“The Crimea was like an alarm bell for the government: if you don’t begin to seriously engage in the integration of Narva and the Russian-speaking population of Estonia, Crimea may be repeated in Ida-Virumaa.”
The northeastern region has long been isolated from Estonia in terms of culture and media. St Petersburg is closer to the city than Tallinn. The only Russian-language television available to residents of Narva are Russian channels, and now their influence is being felt.
But Estonia did not follow the paths of Latvia and Ukraine, where the work of a number of Russian media was legally prohibited. Instead, it tried to stimulate the production of its own media force, capable of competing with the Russian one. Prohibiting any information in the 21st century is meaningless, thinks Christina Callas. She believes it is more effective to teach people to think critically and to be able to distinguish facts from manipulation.
“For a long time, this paradigm existed in Estonian society: let all Russians learn Estonian, let them watch Estonian TV channels, and everyone will be fine,” says Yuri Nikolayev, a Russian-speaking Estonian journalist from Radio 4.
“But for some reason the Estonian language was taught poorly to the Russians, and alternative sources of information were used – Russian channels. The dispute over whether or not Estonian-speaking television is necessary for Estonia, would continue to this day if the war had not started in Ukraine. Estonian politicians then seriously thought about how they can reach the Russian audience. In 2015, it was decided to make a separate public TV channel – ETV+ – for the Russians. It is difficult for the channel to compete with the central Russian media, but the channel has an audience.”
Nikolayev says ETV+ journalists are recognized on the streets, and that residents discuss stories with them and suggest new topics.
“The appearance of the Russian-language TV channel made it possible for the Russian community to get on the air. Previously, these people, their problems and their opinions were not on the air. Now they are also heard and discussed. And this is good.”
Nikolayev says many Estonians even watch ETV+: “Unexpectedly, integration went in both directions.”
The president in the city
For the third time, the President of Estonia, Kersti Kaljulaid, has “brought” the capital of Estonia to Narva for a week: she has her own office here, holds dozens of meetings with the heads of institutions and companies, well-known people, goes to performances and concerts, and talks with people on the streets.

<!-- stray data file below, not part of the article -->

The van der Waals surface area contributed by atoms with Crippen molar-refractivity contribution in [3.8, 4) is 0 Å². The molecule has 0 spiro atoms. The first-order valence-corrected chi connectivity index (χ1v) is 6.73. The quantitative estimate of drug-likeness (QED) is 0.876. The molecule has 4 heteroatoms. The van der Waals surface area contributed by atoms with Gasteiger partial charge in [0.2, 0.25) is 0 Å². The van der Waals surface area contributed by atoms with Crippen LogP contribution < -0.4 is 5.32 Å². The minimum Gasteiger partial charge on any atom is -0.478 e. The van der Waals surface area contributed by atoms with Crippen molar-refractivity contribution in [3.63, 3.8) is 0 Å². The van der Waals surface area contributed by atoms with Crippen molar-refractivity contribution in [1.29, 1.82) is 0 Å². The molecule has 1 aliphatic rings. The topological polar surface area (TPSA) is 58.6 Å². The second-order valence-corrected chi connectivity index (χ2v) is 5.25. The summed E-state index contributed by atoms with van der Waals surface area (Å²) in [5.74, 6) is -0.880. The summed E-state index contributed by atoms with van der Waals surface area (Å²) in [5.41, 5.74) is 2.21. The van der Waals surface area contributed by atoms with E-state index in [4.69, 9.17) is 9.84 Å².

Hromadske spoke with her at a contemporary art exhibition:
“Language is not the basis of our thinking,” answered President Kersti Kaljulaid when asked if the government sees a threat in the views of Russian-speaking Estonians that are vulnerable to Russian propaganda.
“The question itself offends our Russian-speaking citizens. They have the same freedom and the same values as those who speak about the freedom and values in Estonian. Estonia respects the rights of everyone, and integration is not limited to language skills. The duty of the state is to do everything possible so that all citizens, regardless of language and ethnicity, have the opportunity to develop and be successful in our society. Estonia is a multinational and multilingual country, but we have one official language, and we are working to ensure that everyone has the opportunity to use it.”
Using the example of Narva, Estonians intend to prove that the Russian language is not a sign of a political position.
Most of the residents of Narva, with whom Hromadske spoke on the streets of the city, said they would not like Ida-Virumaa to become a part of Russia.
“What can Russia promise Estonian Russians?” asks Christina Kallas rhetorically.
“They live well [here]. They have a European lifestyle. They know that they live better than in the neighboring (Russian) Ivangorod. They see it every day. Their children study in gymnasiums in Tallinn, and go to university in Helsinki. Well, what can Russia offer them in return? Nothing.”
The Estonian government is trying to make the situation of the Russian-speaking minority attractive and thus prevent a split in society.
When asked, “Will Narva be next?”, the Estonian President says: “Yes, Narva will be Estonia’s next big success.”